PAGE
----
I don't know why, but Disqus is being slow about loading comments right now. It seems to be a problem lately at many sites using Disqus. I can see comments some of you have made, since they're in the queue of approved comments, but I'm noticing they're very slow to load--as have been some of my own comments at sites like NCR. I'm sorry this is happening, and wanted you to know about it. I hope Disqus fixes the problem shortly.
Posted by William D. Lindsey at 1:50 PM
NPR on Catholic Church At Crossroads Mistakenly Cites Pew Forum on Extent of Catholic Exodus: A Caution to Readers
I'm not sure how to frame the following posting, except as a kind of caveat emptor for anyone who reads the NPR article at which I left the comment below in the comments thread:
Hans Küng on Hope for New Pope Committed to Human Rights (and Implications for Papal Candidacy of Cardinal Peter Turkson)
In what I just posted, I linked to an important statement by Brazilian theologian Leonardo Boff, which appeared at his blog site yesterday. It's about Boff's hopes as a new pope is elected.
Benedict's Resignation, Priests in Panties Scandal, Cardinal O'Brien's Resignation: Catholicism At a Teachable Moment re: Gay and Lesbian Human Beings
We need a different type of pope; more a pastor than a professor, not a man of the Church-institution, but a representative of Jesus of Nazareth who said: "And he that cometh to me I will in no wise cast out" (Gospel of John, 6,37), be he a homosexual, a prostitute, or a transsexual.
Leonardo Boff, "What Pope Can We Hope for Who Is Not Another Benedict XVI?"
Sunday, February 24, 2013
Back in October 2011, I told readers of Bilgrimage about a film being made to celebrate the life and work of Alice Walker--"Alice Walker: Beauty in Truth." Pratibha Parmar is the writer, director, and producer.
Saturday, February 23, 2013
Droppings from the Catholic Birdcage: "If There Is a Gay Lobby in the Vatican, They Have to Be the Most Unsuccessful Lobby Ever"
David, responding to the Commonweal thread by Paul Moses now discussing the media flurry about the secret report of cardinals Benedict appointed to investigate the Vatileaks situation, and which is said to contain sensational allegations of a gay cabal in the Vatican:
"Gossip, Misinformation, and Sometimes Slander": Vatican Press Spokesperson Slams Media Coverage of Gay Sex Scandal Story
Lead HuffPo headline as this Saturday afternoon continues: "Gossip, Misinformation, and Sometimes Slander." Underneath, a photo of Pope Benedict.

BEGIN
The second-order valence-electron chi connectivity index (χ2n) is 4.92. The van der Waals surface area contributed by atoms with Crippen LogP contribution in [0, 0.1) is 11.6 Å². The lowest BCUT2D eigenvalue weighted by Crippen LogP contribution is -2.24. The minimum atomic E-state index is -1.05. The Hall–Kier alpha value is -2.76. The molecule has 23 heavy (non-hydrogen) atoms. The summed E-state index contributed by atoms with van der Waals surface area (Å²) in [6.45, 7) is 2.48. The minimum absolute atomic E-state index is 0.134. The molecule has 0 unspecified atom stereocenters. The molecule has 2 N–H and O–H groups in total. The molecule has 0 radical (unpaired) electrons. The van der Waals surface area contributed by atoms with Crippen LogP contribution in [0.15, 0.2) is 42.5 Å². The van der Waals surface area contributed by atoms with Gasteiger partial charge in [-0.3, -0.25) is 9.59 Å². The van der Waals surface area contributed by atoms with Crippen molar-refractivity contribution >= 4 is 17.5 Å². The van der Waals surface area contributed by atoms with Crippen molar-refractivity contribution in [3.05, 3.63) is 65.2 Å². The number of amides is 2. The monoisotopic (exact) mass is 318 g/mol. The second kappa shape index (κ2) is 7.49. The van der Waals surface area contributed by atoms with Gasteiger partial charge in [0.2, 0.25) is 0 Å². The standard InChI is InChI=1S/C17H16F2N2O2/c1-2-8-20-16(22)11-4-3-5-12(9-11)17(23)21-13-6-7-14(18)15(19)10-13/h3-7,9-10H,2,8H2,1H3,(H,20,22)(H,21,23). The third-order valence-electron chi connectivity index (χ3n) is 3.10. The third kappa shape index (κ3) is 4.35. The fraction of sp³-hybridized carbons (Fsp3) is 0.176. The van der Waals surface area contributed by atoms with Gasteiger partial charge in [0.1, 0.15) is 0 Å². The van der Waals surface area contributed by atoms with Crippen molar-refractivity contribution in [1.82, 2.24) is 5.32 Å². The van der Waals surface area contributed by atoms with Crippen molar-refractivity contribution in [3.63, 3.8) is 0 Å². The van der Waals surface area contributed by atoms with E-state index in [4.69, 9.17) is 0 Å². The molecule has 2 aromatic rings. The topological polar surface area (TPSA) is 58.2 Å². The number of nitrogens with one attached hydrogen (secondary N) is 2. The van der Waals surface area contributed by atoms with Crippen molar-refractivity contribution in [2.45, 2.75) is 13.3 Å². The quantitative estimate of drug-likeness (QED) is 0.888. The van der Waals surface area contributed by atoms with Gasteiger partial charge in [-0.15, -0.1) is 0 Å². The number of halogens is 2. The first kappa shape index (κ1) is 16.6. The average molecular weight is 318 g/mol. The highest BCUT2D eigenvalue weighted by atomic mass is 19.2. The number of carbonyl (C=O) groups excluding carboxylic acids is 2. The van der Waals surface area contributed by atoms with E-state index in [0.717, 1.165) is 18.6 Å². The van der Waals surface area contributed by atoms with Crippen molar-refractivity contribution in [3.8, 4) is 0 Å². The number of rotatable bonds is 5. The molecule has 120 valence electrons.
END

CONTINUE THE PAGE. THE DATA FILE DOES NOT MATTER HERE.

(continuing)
As a complement to what I posted earlier today about the statement of the German Catholic bishops re: the morning-after pill and rape cases, and the abysmal lack of pastoral and credible moral leadership on the past of the U.S. bishops, here's an excerpt from a hard-hitting essay by Frank Cocozzelli on Cardinal Dolan, president of the U.S. Catholic Bishops' Conference, as a "neocon cheerleader":
Don't miss Jan Phillips's magnificent poem "If I Were Pope" at Claire Bangasser's A Seat at the Table blog right now. It opens with this provocative declaration:
German Bishops Approve Morning-After Pill in Rape Cases, and U.S. Bishops Now Have a Problem on Their Hands
The German bishops have now taken the step about which I've posted several pieces recently (and here and here): they have issued a statement affirming that Catholic hospitals can administer the "morning-after" pill in cases of rape. As Christa Pongratz-Lippitt reports at National Catholic Reporter, the conservative cardinal-archbishop of Cologne, Joachim Meisner, told the media several weeks ago that he had consulted with medical experts about how the morning-after pill functions, and had learned it's a contraceptive and not an abortifacient--hence the willingness of the German bishops to consider its use in cases of rape:
Friday, February 22, 2013
A Reader Writes: "Kvelling Over the Clothes of a Pope Who Failed to Come to Grips with Widespread Sexual Abuse of Children"
In response to my posting yesterday about Charlotte Allen's on Benedict's "sartorial revivals," Christine McCall writes:
A Prediction for 2013: NOM and Other U.S. Anti-Gay Groups Will Astroturf Anti-Gay Demonstrations Outside U.S.
|Brian Brown of National Organization for Marriage at French Anti-Gay Protests, Jan. 2013|